It's rare that I get to spend so much time in one place. Usually finances, flights and friends keep me moving on before I've had the chance to fully experience a country. That's why it has been so amazing to call Bali my home away from home for almost two months. Being in Indonesia for so long gave me the opportunity to take my time in each place, really soak up the local culture and even try new things I normally wouldn't have time for.
Like surfing! I've always wanted to learn to surf but when I only have a week or two in a new place, it's hard to pass on sightseeing to spend the day getting beat to shit by the waves.
Along with surfing, I decided to try my luck at wakeboarding. I tried to learn on a lake near my hometown about 15 years ago and I was pretty terrible, so why not try again in the choppy AF ocean?
It seemed like a recipe for disaster but somehow, I got up and didn't completely embarrass myself.
In an effort to ensure I wouldn't be able to walk or even open a water bottle without help, I really went for it one day and decided to combine 3 hours of sunrise surfing in Kuta, a two hour drive to the center of Bali where a 1,000 stair hike stood between me and the river I needed to get to for a class 3 white water rafting adventure in the jungle in Ubud.
Why pack so many strenuous activities into one day you might ask? Because I hate myself.
While Bali has a lot to offer, Indonesia as a whole is island hopping at its finest. There are so many incredible places to choose from and they're all a fairly short boat ride from the mainland. One of my favorites was Gili Trawangan. The small island is void of cars and motorbikes.
Your options for transportation include horse cart or bicycle, which was equal parts frustrating and endearing. It's one of the farthest away from Bali so it had a lot less tourists than equally beautiful Nusa Lembongan, which is just a 30 minute boat ride away.
I still have mixed feelings about Bali itself. It's a pretty big island with no lack of activities for both the beach and jungle lover, but my good travel luck seemed to run out as soon as I landed. In my first two weeks in the tourist trap known as Kuta, my laptop died. Then things got worse when my brand new iPhone 6, external battery, debit card and Ray Bans (not the fake ones) were stolen.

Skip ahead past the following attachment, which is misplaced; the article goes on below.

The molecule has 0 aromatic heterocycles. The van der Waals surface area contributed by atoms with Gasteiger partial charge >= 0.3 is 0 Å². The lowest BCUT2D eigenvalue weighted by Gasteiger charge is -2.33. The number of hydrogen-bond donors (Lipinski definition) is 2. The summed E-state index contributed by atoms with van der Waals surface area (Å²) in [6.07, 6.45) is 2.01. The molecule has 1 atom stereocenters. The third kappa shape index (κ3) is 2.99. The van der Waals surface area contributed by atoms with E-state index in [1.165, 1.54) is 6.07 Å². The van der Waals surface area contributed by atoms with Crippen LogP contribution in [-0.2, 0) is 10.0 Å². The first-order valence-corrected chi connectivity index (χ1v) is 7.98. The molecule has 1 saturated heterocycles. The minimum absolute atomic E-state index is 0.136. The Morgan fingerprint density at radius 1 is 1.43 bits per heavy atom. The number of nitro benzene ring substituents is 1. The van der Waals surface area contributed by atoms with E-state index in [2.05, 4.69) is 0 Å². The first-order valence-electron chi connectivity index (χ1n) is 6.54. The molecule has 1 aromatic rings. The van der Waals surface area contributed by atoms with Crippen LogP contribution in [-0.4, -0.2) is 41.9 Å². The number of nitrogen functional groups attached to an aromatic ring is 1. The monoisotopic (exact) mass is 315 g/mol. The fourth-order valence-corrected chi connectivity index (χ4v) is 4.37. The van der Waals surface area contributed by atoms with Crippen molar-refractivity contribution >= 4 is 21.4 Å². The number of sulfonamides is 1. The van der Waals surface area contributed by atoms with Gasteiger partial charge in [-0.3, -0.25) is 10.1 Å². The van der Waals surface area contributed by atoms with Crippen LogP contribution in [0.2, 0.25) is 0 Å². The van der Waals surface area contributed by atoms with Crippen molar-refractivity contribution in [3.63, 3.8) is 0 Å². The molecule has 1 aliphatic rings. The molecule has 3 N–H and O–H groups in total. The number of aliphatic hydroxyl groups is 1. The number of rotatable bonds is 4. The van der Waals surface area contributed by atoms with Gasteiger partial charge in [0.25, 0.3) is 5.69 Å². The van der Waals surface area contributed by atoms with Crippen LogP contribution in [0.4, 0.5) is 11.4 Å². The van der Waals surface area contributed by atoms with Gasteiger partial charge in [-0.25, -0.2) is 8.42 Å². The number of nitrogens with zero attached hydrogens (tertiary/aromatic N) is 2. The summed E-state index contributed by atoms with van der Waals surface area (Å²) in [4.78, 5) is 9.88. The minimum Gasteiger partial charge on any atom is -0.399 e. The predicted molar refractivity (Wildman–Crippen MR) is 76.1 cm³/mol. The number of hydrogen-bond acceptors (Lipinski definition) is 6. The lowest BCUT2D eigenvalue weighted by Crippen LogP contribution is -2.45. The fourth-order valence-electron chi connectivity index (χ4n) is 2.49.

All on different days. #TravelFails. In the 18 months I've been traveling I've never had anything like that happen so naturally it would happen all at once. So here I was with no laptop, no phone and no way to pull out cash in a country where credit cards are just not a thing. Calling it a difficult time would be an understatement.
Even though parts of Bali are THE MOST stealy... I wouldn't advise people to stay away. Yes, it sucked getting all of my most valuable possessions stolen. But I've been lucky enough to get this far without any major issues so I'll chalk it up to having to pay my dues for being able to call this perma-vacation my life. Which does have its draw backs. Especially around the holidays.
Seeing friends and family posting about what they're thankful for over the past couple weeks caused a bit of a stirring in my normally unattached gypsy heart. Here I am surfing in December, island hopping, and exploring my 52nd country, which to most people would be a dream come true...but sometimes I just want someone to open my god damn water bottle.
So while my almost 2 months in Indonesia have been nothing short of unforgettable, I'm ready to come home. I'll swing by Australia for a bit to up the ante and surf in some shark infested water (there aren't any in Indonesia because... Shark fin soup.) and then, to quote two of my favorite people, "I'm going going, back back, to Cali Cali." And as my bestie so eloquently put it, "YES BITCH YES COME THE FUCK HOME HALLELUJAH."